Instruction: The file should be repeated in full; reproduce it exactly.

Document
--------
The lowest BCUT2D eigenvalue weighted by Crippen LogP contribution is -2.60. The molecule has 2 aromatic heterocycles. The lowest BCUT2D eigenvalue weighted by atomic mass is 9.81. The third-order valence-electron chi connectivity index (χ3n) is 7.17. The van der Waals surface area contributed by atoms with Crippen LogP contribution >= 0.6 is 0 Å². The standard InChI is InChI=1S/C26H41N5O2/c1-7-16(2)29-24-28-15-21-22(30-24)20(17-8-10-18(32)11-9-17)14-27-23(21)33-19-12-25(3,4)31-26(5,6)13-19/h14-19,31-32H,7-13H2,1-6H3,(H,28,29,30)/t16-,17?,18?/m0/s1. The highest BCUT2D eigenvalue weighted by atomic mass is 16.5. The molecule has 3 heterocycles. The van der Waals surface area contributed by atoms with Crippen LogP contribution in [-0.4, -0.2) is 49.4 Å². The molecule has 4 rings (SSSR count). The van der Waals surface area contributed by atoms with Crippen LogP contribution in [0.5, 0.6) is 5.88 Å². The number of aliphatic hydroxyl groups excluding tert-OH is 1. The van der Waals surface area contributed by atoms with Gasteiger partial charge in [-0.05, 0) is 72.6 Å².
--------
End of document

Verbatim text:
The lowest BCUT2D eigenvalue weighted by Crippen LogP contribution is -2.60. The molecule has 2 aromatic heterocycles. The lowest BCUT2D eigenvalue weighted by atomic mass is 9.81. The third-order valence-electron chi connectivity index (χ3n) is 7.17. The van der Waals surface area contributed by atoms with Crippen LogP contribution >= 0.6 is 0 Å². The standard InChI is InChI=1S/C26H41N5O2/c1-7-16(2)29-24-28-15-21-22(30-24)20(17-8-10-18(32)11-9-17)14-27-23(21)33-19-12-25(3,4)31-26(5,6)13-19/h14-19,31-32H,7-13H2,1-6H3,(H,28,29,30)/t16-,17?,18?/m0/s1. The highest BCUT2D eigenvalue weighted by atomic mass is 16.5. The molecule has 3 heterocycles. The van der Waals surface area contributed by atoms with Crippen LogP contribution in [-0.4, -0.2) is 49.4 Å². The molecule has 4 rings (SSSR count). The van der Waals surface area contributed by atoms with Crippen LogP contribution in [0.5, 0.6) is 5.88 Å². The number of aliphatic hydroxyl groups excluding tert-OH is 1. The van der Waals surface area contributed by atoms with Gasteiger partial charge in [-0.05, 0) is 72.6 Å².